At Essential Korean, please know that the content of each product is numbered and presented in the order that the learner should go through, and I plan to do that with this podcast as well. The organization makes it so that you know exactly where to begin and where to pick up from. I’ll assume no background knowledge of Korean from listeners; you simply need to go through the episodes in a chronological sequence.
One thing I promise to you is that I’ll be very thoughtful with each and every episode.
Learning a foreign language is not an easy endeavor, but definitely, an exciting and rewarding one; and I hope you stay the course.
Ok, with my self-introduction done, let me go into a little more details about the format of this podcast.
Each episode will have, in most cases, 3 parts:
A Lesson on key learning points
a mini-quiz that reviews the lesson
And some suggestions on how you can practice what you learned effectively and while you’re not tuning in to this podcast
So, today, in Episode 1, we will learn 11 basic expressions which will be very useful in everyday social situations.
When we practice speaking, visualizing situations is very helpful. Let’s do that.
Imagine that you’re an exchange student coming to Korea. Your flight just landed at 인천 국제 공항 Incheon Int’l airport, and you’re now in line for customs. When you’re called up by one of the officers, you approach him or her and greet them. ( You might see a stern face, but greeting them with a friendly smile doesn’t hurt anyone.)
안녕하세요: 안녕 means well-being and 하세요 means do. So 안녕하세요 literally means Are you well? but it’s used more like the English expression, hi or hello, in that someone greets with 안녕하세요 and the other would respond with 안녕하세요 as well. Let’s practice. Please repeat after me: 안녕하세요 안녕하세요 안녕하세요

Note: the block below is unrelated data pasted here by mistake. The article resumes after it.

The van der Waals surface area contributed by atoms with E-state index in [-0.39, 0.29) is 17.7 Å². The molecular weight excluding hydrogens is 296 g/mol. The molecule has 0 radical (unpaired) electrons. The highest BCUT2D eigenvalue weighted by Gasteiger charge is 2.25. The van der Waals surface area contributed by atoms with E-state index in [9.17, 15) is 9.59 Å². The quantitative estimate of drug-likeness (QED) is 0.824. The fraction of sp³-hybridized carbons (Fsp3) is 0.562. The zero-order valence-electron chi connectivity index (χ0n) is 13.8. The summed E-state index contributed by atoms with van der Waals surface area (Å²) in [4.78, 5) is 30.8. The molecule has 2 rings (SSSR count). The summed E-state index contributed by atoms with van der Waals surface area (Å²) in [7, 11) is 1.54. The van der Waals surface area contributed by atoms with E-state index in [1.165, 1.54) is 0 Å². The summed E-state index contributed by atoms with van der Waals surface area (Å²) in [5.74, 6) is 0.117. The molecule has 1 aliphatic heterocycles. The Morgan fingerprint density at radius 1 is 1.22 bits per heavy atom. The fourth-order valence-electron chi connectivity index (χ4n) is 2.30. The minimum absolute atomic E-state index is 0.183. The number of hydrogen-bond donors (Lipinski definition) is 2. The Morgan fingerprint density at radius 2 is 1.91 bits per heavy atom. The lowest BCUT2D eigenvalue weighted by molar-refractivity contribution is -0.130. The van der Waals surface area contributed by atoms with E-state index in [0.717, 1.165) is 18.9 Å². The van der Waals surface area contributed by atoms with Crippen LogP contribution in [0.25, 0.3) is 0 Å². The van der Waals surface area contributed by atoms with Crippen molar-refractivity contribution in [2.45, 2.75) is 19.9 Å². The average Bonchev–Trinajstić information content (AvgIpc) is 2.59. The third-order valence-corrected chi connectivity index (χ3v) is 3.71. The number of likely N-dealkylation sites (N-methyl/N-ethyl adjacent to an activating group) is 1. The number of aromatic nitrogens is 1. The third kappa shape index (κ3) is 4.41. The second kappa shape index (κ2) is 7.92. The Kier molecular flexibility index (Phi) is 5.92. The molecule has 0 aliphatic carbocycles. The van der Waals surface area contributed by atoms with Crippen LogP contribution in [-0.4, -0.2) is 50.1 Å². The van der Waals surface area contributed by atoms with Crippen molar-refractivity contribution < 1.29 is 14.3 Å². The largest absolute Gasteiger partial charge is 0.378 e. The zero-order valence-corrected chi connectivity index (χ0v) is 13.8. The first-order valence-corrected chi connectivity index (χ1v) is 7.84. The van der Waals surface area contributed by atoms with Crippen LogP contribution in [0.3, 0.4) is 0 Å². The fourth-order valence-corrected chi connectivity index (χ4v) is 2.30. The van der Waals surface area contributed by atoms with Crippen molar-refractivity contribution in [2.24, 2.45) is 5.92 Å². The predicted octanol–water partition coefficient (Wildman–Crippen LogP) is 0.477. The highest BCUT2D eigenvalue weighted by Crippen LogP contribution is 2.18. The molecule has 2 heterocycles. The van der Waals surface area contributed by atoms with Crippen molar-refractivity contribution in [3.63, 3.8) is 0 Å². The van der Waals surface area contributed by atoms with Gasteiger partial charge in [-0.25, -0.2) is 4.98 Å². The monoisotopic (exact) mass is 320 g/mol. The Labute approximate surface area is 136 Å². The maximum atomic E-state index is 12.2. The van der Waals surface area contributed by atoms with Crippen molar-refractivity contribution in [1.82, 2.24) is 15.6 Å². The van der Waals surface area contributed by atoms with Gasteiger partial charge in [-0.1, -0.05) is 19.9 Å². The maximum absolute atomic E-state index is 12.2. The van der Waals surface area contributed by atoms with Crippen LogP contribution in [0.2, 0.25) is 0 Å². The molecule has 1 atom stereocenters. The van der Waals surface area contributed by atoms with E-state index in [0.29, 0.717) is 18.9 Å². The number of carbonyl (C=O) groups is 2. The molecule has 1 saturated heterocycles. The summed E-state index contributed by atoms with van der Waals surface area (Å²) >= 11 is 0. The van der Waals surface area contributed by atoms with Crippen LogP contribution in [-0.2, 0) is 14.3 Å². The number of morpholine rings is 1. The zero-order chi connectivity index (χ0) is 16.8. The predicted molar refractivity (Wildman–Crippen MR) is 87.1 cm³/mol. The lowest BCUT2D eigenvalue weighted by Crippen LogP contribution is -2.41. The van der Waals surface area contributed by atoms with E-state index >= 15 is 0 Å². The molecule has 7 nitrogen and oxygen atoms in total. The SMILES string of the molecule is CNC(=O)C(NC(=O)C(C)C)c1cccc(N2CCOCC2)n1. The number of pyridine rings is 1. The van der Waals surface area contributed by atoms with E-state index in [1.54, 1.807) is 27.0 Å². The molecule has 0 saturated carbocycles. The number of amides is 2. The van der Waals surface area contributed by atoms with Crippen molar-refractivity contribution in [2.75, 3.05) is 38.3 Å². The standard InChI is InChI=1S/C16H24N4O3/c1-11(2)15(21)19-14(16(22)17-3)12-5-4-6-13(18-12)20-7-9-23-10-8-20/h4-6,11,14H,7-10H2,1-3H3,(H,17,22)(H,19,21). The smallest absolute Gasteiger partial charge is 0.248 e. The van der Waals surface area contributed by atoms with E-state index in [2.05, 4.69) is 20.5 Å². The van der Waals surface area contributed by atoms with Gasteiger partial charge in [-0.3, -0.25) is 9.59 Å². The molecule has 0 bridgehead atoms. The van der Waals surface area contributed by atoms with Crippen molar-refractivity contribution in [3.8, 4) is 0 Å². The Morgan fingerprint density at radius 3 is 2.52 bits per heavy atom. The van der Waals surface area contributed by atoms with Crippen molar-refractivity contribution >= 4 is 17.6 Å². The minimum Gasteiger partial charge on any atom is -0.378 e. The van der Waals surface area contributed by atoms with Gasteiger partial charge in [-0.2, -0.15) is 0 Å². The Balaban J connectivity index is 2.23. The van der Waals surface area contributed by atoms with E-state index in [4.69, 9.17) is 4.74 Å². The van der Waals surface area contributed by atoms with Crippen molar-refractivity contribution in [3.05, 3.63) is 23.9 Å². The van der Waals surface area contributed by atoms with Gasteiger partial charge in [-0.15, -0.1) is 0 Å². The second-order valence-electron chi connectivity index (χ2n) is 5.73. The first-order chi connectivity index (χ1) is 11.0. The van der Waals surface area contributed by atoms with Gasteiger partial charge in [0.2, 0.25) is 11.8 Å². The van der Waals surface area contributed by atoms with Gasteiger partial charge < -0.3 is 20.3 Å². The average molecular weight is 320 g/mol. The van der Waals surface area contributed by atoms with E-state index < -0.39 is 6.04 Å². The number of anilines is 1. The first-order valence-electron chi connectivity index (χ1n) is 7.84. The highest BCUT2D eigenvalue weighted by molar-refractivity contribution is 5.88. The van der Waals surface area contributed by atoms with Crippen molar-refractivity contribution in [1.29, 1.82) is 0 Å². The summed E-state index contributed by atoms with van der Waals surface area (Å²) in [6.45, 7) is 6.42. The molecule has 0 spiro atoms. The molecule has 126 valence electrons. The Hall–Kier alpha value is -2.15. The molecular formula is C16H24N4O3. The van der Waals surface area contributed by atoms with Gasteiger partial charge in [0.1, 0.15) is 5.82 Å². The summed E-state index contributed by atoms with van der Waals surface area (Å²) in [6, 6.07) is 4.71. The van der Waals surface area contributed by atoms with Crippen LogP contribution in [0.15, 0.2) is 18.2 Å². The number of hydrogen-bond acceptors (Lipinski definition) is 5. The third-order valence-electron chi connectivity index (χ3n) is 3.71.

Back to the situation: Imagine the customs officer asking you a question. If your answer is yes, you’d say, 네; if your answer is no, you’d say 아니요 for no.
Repeat after me to say yes in Korean: 네 네 네
And for no: 아니요 아니요 아니요
After you’re done, you can thank the officer before leaving:
감사합니다. is one way to thank someone in Korean: 감/사/합/니/다 감사합니다 감사합니다
You can also thank someone with 고맙습니다 which is interchangeable with 감사합니다: Repeat after me: 고/ 맙/습/ 니/다 고맙습니다 고맙습니다
So far, you’ve been introduced to 5 expressions already!
안녕하세요 for Hi;
네 for Yes;
아니요 for No;
감사합니다 for Thank you;
고맙습니다 also for Thank you.
After the customs, you proceed to the baggage claim area.
For some reason, someone standing next to you also waiting for their luggage starts talking to you in Korean. If you want to pick up on this opportunity to have an authentic conversation with a native speaker, by all means, you should give it a try. But if you’re not quite ready to take up the challenge, then this phrase should come in handy: